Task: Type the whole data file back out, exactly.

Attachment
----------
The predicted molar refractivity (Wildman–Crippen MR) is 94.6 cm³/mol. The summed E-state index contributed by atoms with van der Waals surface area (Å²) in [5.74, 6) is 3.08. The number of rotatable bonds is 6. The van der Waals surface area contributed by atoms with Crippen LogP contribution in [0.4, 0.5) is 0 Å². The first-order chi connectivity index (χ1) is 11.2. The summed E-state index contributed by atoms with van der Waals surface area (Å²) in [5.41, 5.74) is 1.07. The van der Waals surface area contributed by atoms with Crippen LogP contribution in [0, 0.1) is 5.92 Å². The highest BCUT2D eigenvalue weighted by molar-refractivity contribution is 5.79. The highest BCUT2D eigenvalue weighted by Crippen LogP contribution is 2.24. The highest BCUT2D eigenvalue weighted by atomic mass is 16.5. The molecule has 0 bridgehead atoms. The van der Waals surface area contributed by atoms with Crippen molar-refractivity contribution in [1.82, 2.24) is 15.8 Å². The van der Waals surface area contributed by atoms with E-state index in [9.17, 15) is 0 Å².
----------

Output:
The predicted molar refractivity (Wildman–Crippen MR) is 94.6 cm³/mol. The summed E-state index contributed by atoms with van der Waals surface area (Å²) in [5.74, 6) is 3.08. The number of rotatable bonds is 6. The van der Waals surface area contributed by atoms with Crippen LogP contribution in [0.4, 0.5) is 0 Å². The first-order chi connectivity index (χ1) is 11.2. The summed E-state index contributed by atoms with van der Waals surface area (Å²) in [5.41, 5.74) is 1.07. The van der Waals surface area contributed by atoms with Crippen LogP contribution in [0, 0.1) is 5.92 Å². The highest BCUT2D eigenvalue weighted by molar-refractivity contribution is 5.79. The highest BCUT2D eigenvalue weighted by Crippen LogP contribution is 2.24. The highest BCUT2D eigenvalue weighted by atomic mass is 16.5. The molecule has 0 bridgehead atoms. The van der Waals surface area contributed by atoms with Crippen molar-refractivity contribution in [1.82, 2.24) is 15.8 Å². The van der Waals surface area contributed by atoms with E-state index in [9.17, 15) is 0 Å².